Scrap-Steel Futures Debut on CME as Global Demand Gains

Scrap-Steel Futures Debut on CME as Demand Gains 24% Since ‘09
The price of shredded-steel scrap surged 20 percent last month after slumping 6.7 percent in July, according to Steel Business Briefing data. Photographer: Paul Taggart/Bloomberg

CME Group Inc., the owner of the world’s biggest futures exchange, is betting that a surge in demand for recycled steel and price swings will drive trading in its new scrap futures.

The contract will be the first ferrous-scrap futures available to the U.S. steel industry, according to Chicago-based CME Group. The market opened yesterday on the company’s Globex electronic platform. It will complement hot-rolled coil steel derivatives that the exchange already offers, said Youngjin Chang, the director of metals research and product development at CME Group.

The CME and the London Metal Exchange started steel futures in 2008 amid concern from producers including U.S. Steel Corp. and ArcelorMittal that it would fuel speculation. World demand for scrap steel this year will be 530 million metric tons, 24 percent more than in 2009, according to Ken Hoffman, an analyst at Bloomberg Industries in Skillman, New Jersey. The size of the global crude-steel market is about 1.5 billion tons, he said.

“Historically, there has been skepticism from steel mills and others in the industry about using derivatives,” said Joe Pickard, the chief economist at the Institute of Scrap Recycling Industries Inc., a Washington-based trade group. “There might be more interest today than in years past though, because with the volatility we’ve seen, people may be more willing to use them for hedging.”

The contract will be settled against American Metal Market’s U.S. Midwest Ferrous Scrap Index. No bids, offers or trades were reported after trading started at 5 p.m. Chicago time yesterday. The price of shredded-steel scrap surged 20 percent last month after slumping 6.7 percent in July, according to Steel Business Briefing data. The commodity declined 11 percent to $407.50 a long ton (1.02 metric tons) this year.

Interest Rates

CME offers contracts in currencies, equity indexes, interest rates, energy, agriculture and precious metals. The LME handles about 80 percent of trade in industrial-metal futures, setting global prices for metals from copper to aluminum to nickel.

Nucor Corp., the largest U.S. steelmaker by market value, said in June that lower scrap-steel prices were hurting its recycling business. Katherine Miller, a spokeswoman at the Charlotte, North Carolina-based company, declined to comment on the new futures contract.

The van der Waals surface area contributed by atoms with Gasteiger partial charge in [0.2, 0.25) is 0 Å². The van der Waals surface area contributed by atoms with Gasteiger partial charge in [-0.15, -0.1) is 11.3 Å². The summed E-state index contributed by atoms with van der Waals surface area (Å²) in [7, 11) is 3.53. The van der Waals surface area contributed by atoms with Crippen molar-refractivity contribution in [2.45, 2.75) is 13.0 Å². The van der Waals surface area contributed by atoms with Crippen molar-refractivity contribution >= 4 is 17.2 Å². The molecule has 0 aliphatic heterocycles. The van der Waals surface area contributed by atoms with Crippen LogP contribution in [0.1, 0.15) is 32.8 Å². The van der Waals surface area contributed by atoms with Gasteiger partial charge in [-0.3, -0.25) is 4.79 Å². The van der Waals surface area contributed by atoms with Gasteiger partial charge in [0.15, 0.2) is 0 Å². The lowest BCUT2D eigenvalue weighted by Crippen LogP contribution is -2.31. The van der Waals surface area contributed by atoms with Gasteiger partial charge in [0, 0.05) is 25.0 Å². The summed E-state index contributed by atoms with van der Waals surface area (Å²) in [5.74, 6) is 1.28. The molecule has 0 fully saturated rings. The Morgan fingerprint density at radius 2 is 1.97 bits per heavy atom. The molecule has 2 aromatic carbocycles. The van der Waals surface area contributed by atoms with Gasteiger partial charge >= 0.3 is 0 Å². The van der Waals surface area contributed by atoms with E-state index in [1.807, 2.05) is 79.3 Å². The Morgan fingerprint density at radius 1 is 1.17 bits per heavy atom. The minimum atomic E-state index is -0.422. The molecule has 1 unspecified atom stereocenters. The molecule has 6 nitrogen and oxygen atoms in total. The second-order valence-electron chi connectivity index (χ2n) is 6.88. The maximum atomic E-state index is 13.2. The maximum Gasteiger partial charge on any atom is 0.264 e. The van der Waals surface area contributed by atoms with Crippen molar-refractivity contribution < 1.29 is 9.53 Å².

Schnitzer Steel Industries Inc., a recycler of used steel, forecast last month quarterly profit that was lower than analysts’ estimates and said it will cut 300 jobs. Chip Terhune, a spokesman for the Portland, Oregon-based company, didn’t immediately return a call seeking comment.

Scrap Traders

Ferrous-scrap traders accustomed to spot markets may be reluctant to use futures, said Mark Lewon, the president of Utah Metal Works, a Salt Lake City-based company recycling scrap.

Steel-billet trading on the LME totaled 5,811 contracts in June, the lowest since February 2010, bourse data show. Volume in the exchange’s aluminum contract exceeded 5 million contracts. Billet is “under scrutiny” and may need “fine-tuning,” LME Chief Executive Officer Martin Abbott said in June. LME shareholders agreed to a $2.2 billion takeover offer from Hong Kong Exchanges & Clearing Ltd. in July.

Daily volume in the CME’s domestic hot-rolled coil steel index futures peaked at 536 contracts in August, compared with as much as 90,793 for the copper contract traded on the Comex unit in New York, bourse data show. Steel derivatives are still relatively new and there’s a “long-term learning curve,” CME’s Chang said.

Scrap-steel demand in China will increase to 59.2 million tons this year, almost 50 percent more than in 2008, Bloomberg Industries data show.

Futures Contracts

“Scrap metal is one of the last few major commodities without a futures contract, so there’s a big market there that could be traded,” said Jason Schenker, the president of Prestige Economics LLC, an Austin, Texas-based consultant. “The question is whether the players in the market will use the contract.”

Trading in ferrous derivatives has surged in China. More than 5.9 million contracts changed hands in the Shanghai Futures Exchange’s January contract for reinforcement bars, or rebars, on Sept. 7, bourse data show. The SFE is considering contracts for iron ore and hot-rolled coil.

Trading in iron-ore swaps and options rose to a record 17.8 million tons in August as prices dropped to a two-year low, The Steel Index, a publisher, said Sept. 4.

The National Commodity & Derivatives Exchange Ltd. in India said in July it plans to start trading scrap-steel futures this year to meet demand for a hedging tool.

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